EXPEDITION NEWS is the monthly review of significant expeditions, research projects and newsworthy adventures. It is distributed online and by mail to media representatives, corporate sponsors, educators, research librarians, explorers, environmentalists, and outdoor enthusiasts. This forum on exploration covers projects that stimulate, motivate and educate.
A young explorer and freelance journalist from London plans to study an island near New Zealand before it’s too late – before the place sinks into the sea. Cyclones are an increasing threat to Tokelau, a non self-governing territory of New Zealand, because of its mean elevation above sea level of just 5 feet. Peak baggers need ascend no more than 10 feet to reach the island’s summit.
The insidious rising sea level threatens to wipe-out Tokelau in the next 100 years according to Damian Welch, 26, who wants to study what he considers is the most unchanged place in the South Pacific, "a territory lost in the enormity of the Pacific," 300-mi. north of Samoa. Welch won a Royal Geographical Society and BBC Radio 4 "Journey of a Lifetime" award, and will be traveling to Tokelau in February for three months.
"Tokelau is an idyllic world living under the threat of destruction. I want to make a record of Tokelau in the 21st century, the most traditional Polynesian culture there is, and one of the most endangered. Young people are leaving for New Zealand and a Western influenced diet brings diabetes mellitus and obesity," he tells EN.
"I will do this by talking with the people, questioning them, inviting their opinions, and by providing disposable cameras to some of the kids, in order to see Tokelau through different eyes," says Welch. He will also conduct basic medical research for Professor David Warrell of the Oxford Centre for Tropical Diseases (See EN, December 2001).
Welch draws inspiration from personal correspondence with Thor Heyerdahl who has motivated him to strive to become a more vocal member of the geographical community. (For more information: Damien Welch, UK 0044 208 776 7470 and 0044 7903 675189 mobile; email@example.com)
A team of explorers carrying the Explorers Club flag will depart in February to search for the shipwreck of Ferdinand Magellan’s Nao Santiago. The group will sweep a 6-mi. long area off the coast of Patagonia using a magnetometer to detect cannon balls, anchors, and other metal pieces that most likely survived when the ship went down in 1520. The search will focus on an area specified by a diary kept by Antonio Pigafetta, a Venetian nobleman aboard that ship. Pigafetta writes in his journal that the Nao Santiago, one of Magellan’s five ships that left Spain in 1519, was shipwrecked near Port San Julian.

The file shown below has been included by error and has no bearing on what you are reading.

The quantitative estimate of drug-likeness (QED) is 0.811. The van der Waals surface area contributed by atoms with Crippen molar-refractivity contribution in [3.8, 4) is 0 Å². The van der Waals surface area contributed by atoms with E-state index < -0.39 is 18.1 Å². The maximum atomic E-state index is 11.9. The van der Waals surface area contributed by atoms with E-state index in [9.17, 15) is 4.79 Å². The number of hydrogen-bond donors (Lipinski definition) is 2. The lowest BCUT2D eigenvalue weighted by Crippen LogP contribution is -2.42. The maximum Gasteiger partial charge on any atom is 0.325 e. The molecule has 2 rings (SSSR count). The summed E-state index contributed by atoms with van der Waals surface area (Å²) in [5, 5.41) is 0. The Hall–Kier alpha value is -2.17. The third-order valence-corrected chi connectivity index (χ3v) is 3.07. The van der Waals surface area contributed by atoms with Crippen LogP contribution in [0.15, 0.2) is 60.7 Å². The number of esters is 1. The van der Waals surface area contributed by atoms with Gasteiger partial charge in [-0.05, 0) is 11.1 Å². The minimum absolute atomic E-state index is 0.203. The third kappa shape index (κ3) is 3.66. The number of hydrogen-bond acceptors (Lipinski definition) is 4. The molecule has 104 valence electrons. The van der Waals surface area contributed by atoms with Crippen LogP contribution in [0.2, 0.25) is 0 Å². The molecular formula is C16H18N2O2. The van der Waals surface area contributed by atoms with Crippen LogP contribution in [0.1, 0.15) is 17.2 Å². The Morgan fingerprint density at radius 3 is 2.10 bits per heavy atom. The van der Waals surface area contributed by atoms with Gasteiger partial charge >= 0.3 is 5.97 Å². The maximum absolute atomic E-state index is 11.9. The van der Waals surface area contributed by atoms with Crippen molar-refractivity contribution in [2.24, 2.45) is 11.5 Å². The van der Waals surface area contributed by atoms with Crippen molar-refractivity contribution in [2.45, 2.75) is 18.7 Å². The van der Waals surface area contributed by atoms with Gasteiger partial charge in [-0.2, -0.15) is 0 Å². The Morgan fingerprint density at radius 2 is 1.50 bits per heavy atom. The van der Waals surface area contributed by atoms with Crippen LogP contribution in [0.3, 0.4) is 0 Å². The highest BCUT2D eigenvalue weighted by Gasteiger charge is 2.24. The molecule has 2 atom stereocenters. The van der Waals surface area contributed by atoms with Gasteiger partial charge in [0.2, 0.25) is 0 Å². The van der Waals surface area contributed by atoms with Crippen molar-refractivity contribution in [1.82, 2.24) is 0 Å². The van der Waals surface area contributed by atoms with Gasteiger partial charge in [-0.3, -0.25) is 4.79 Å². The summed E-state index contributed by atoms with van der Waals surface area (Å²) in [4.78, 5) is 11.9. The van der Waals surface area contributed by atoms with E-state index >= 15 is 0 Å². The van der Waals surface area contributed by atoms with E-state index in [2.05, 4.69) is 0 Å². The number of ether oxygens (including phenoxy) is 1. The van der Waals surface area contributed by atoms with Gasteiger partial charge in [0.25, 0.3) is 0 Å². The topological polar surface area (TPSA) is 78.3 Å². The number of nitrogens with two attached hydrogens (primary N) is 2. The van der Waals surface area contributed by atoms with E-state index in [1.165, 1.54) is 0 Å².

Ferdinand Magellan (1480-1521), leader of the first expedition to circumnavigate the globe, never received the acclaim he deserved for his great feat. Compared to Columbus's voyage of 8,000 miles over the relatively quiet Atlantic, Magellan's expedition of 42,000 miles - 22,000 of them over waters no white man had ever seen - was an achievement without parallel in an era of fragile wooden ships.
Few voyages have been so filled with intrigue, treachery, mutiny, murder, scurvy, starvation and death. Only a lone, bedraggled ship out of a fleet of five managed to complete the journey.
Had it not been for a diary kept by Pigafetta, the record of the venture would have been quite different. Only the distorted accounts of deserters, mutineers, and jealous officers eager to usurp Magellan's glory would have survived, for Magellan was murdered midtrip.
Magellan himself did not reach his goal, the Spice Islands; yet he had accomplished the most difficult part of this task. He had been the first to undertake the circumnavigation of the world. His voyage gave the first positive proof of the earth's rotundity and the first true idea of the distribution of land and water.
The expedition next month, affiliated with the Maritime Museum of Ushuaia and the Science Museum of Long Island (N.Y.), will include Robert Hemm (expedition coordinator), Uberto Sagramoso (documentary producer), Inga Boudreau (explorer/writer), Dr. John Loret (scientific coordinator), Carlos Vairo (maritime expert), Steve Bogaerts (main diver), Bil Phillips (main diver), Edgard Peralta (local explorer), and Marcelo Mendez (team coordinator/producer). (For more information: Marcelo Mendez, 212 242 3786, firstname.lastname@example.org)